1. I also hope he gets justice. Unfortunately, it will come from the pockets of us taxpayers. The criminals who actually assaulted him will end up paying nothing.

  2. No wonder cop suicide rates are 3 times the norm. The cognitive dissonance required to carry out these policies must be immense.

  3. Pretty easy: The State cop is acting under State authority at all times. If the State wants to loan their employee to the Feds that’s their business, they’re still responsible for him.

    Same deal with the Feds, they’re responsible for their agents.

    Alternatively, these “multi-agency task forces” are now illegal since they apparently aren’t operating under anyone’s authority.

  4. I hope he destroys them in court. Historical evidence doesn’t give me much hope though.

  5. neither the state nor the federal government are willing to say that the officers were operating under their jurisdictions.

    Qualified immunity is revoked for both parties.

    /Hon. Unicorn Abattoir.

  6. They could not have known that…..beating, (allow me to repeat, because it bears repeating)…beating! (again, just to make sure you got it) beating!…an innocent person violated the constitution.

  7. I believe that as long as they yell “Stop resisting!” while beating someone it automatically overrules the Constitution. I think it’s part of the 27th Amendment. So, you know, procedures were followed.

    1. That is why they travel in packs.
      One always yells out “Don’t Move!” The other yells out “Get on the ground!”
      No matter what you do you are resisting arrest.

      1. This^

        Many do not know how true this is.

        While in the military and TAD to security, they put us thought basic auxiliary security forces training. It was taught:

        1. Screaming commands-This is not so that an officer can be understood/heard. This is to audibly overwhelm and confuse a “suspect”.

        2. Even better when there’s more that one cop. Conflicting commands cause even more confusion and best case…you guessed it, the suspect is always resisting one of the officers.

        OT, but one of my favorites:
        Officer: Excise me sir, but have you had anything to drink tonight?

        Suspect: No officer, I have not been drinking.

        The suspect just lied to a cop. Notice that an officer never ask “have you been drinking alcohol tonight?” Rarely does anyone go more than a few hours without drinking something (water/soda/red drank).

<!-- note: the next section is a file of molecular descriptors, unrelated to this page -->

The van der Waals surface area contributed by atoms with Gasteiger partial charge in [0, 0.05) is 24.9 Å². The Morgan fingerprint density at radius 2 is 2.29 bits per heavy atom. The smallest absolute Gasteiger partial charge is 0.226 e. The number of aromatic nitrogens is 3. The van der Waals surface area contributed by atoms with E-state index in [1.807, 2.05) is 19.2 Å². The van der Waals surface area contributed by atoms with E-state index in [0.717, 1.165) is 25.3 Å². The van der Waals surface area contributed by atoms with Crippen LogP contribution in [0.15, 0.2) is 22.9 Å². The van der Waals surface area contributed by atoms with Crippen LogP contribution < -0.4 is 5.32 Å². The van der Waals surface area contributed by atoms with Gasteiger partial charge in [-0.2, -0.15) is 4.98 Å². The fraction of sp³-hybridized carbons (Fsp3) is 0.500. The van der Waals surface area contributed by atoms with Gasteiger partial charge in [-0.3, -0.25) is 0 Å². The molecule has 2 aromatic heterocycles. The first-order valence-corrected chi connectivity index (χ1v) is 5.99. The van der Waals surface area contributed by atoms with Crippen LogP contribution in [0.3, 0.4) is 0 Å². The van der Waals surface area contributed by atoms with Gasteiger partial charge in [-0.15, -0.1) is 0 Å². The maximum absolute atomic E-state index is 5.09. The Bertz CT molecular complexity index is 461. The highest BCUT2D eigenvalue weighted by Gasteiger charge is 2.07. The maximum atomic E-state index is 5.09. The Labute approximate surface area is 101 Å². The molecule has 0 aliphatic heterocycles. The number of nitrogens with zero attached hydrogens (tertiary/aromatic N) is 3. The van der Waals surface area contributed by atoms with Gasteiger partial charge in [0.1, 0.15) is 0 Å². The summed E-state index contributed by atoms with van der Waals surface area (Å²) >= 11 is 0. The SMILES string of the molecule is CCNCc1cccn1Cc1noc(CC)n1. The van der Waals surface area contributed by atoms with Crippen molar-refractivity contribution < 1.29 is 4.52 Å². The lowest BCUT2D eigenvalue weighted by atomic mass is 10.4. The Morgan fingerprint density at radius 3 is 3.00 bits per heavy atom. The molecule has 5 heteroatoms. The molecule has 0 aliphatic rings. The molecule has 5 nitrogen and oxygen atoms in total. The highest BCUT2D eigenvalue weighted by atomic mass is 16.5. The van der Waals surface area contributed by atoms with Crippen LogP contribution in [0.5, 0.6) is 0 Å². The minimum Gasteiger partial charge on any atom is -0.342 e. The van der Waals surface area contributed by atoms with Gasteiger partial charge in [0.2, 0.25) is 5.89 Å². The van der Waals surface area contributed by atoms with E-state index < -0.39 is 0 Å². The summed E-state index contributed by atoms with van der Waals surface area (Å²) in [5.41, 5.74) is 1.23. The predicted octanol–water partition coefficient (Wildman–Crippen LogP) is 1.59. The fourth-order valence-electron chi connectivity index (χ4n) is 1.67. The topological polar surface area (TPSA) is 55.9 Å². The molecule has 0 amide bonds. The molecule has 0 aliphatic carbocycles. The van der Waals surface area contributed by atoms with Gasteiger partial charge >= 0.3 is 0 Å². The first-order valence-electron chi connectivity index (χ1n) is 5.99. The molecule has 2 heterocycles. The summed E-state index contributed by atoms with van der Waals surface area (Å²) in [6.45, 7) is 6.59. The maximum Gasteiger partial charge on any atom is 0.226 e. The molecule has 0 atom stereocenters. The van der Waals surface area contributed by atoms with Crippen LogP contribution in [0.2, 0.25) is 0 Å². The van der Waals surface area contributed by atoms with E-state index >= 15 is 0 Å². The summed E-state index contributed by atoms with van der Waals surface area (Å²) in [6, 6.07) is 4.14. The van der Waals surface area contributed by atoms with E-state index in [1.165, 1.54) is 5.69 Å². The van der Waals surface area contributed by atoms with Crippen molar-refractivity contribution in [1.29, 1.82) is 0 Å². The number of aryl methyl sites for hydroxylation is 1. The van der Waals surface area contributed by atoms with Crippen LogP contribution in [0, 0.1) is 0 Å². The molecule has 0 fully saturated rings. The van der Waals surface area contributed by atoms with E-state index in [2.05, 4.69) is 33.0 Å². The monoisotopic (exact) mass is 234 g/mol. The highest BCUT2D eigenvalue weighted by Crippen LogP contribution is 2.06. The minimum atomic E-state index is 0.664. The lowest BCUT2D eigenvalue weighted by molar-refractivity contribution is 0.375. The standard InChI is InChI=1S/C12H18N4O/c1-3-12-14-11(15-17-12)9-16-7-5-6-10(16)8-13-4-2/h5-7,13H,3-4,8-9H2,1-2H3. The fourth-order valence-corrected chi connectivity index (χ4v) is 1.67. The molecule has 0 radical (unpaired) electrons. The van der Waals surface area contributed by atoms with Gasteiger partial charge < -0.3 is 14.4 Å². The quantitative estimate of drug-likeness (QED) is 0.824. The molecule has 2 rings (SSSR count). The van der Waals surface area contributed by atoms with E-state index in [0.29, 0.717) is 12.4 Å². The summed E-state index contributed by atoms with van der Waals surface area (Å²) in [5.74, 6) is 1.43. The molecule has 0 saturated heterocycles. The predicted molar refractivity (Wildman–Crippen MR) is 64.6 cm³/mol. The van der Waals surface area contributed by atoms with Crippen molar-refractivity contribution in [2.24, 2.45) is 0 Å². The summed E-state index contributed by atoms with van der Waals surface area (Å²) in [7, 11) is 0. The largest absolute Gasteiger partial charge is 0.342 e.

8. Institute for Justice is awesome.

  9. Shackford missed the only pertinent part of the case that could ever matter to the justice system.
    The heroes made it home safely after their shift.

    1. Were they thanked for their service?

  10. Obviously the guy deserved it and was lucky he wasn’t shot.
    Why? Because, as everyone who is not a criminal knows, cops are the good guys. And the good guys would never unnecessarily beat someone who didn’t deserve it.
    Therefore, ipso facto, he deserved it.
    And anyone who dares question our beloved overworked underpaid hero’s™ must be a liberal and a criminal!
    I support law enforcement!
    I ‘back the blue’!
    /bootlickers every time

  11. The circuit court lambasted the lower court’s actions. And justifiably so.

    The lower ( district) court tried to sell the notion that there were no Bivens claims available since it rejected the federal tort claim act, which slightly trumps the qyalifued immunity claim.

    Except it didn’t reject it, nor affect its bar, since it simply ruled on jurisdictional issues contra the merits. So there’s that.

    Plus the qualified immunity privileges and claims were trashed by the circuits; the 4A basically foreclosed, said they, on the stupidity of these cops abuses insofar as pretending their initial search/seizure (sans warrant) was anywhere close to 4A reasonable.

    This was a case of the feds and the state having an ego power-fuck affair on some dude who kinda, sorta looked like the dude they wanted desperately-so the hell with constitutional rights.

    Looks a 5 million$$$ lawsuit sooner or later. Or worse.

    1. Looks like…edit

  12. That’s all well and good, but what did the unions say?

  13. I think I know how Gorsuch will rule if SC gets ahold of this.

    1. Unfortunately, Kavanaugh would likely be an offsetting vote.

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  15. It’s time for ministers and counselors to fan out into the neighborhoods and tell the disaffected youth that they have to wait for the justice system to work…keep the National Guard on standby just in case…

    Wait, that guy the cops beat appears to be white.

    Hmmm, does not compute…that white guy must have done something to provoke the beating, and in any case, his invisible shield of privilege would have protected him, like the Invisible Girl’s invisible force field.

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  17. Easy fix: If neither the State of Michigan nor the Federal Government accept jurisdiction, the two LEOs are now PERSONALLY responsible for their actions since they were clearly acting outside of ANY jurisdiction. Sue them into the ground, destroy their lives, salt the earth.

  18. If neither the Feds nor the State were responsible for these cops, then they were acting as common criminals, and should be tried and punished as such. Ten years imprisonment plus open-ended civil liability sounds about right…

    1. Since they ended up kidnapping the innocent person, under 18 U.S.C. §§ 241 and 242, the cop and FBI agent could (and should) both be executed.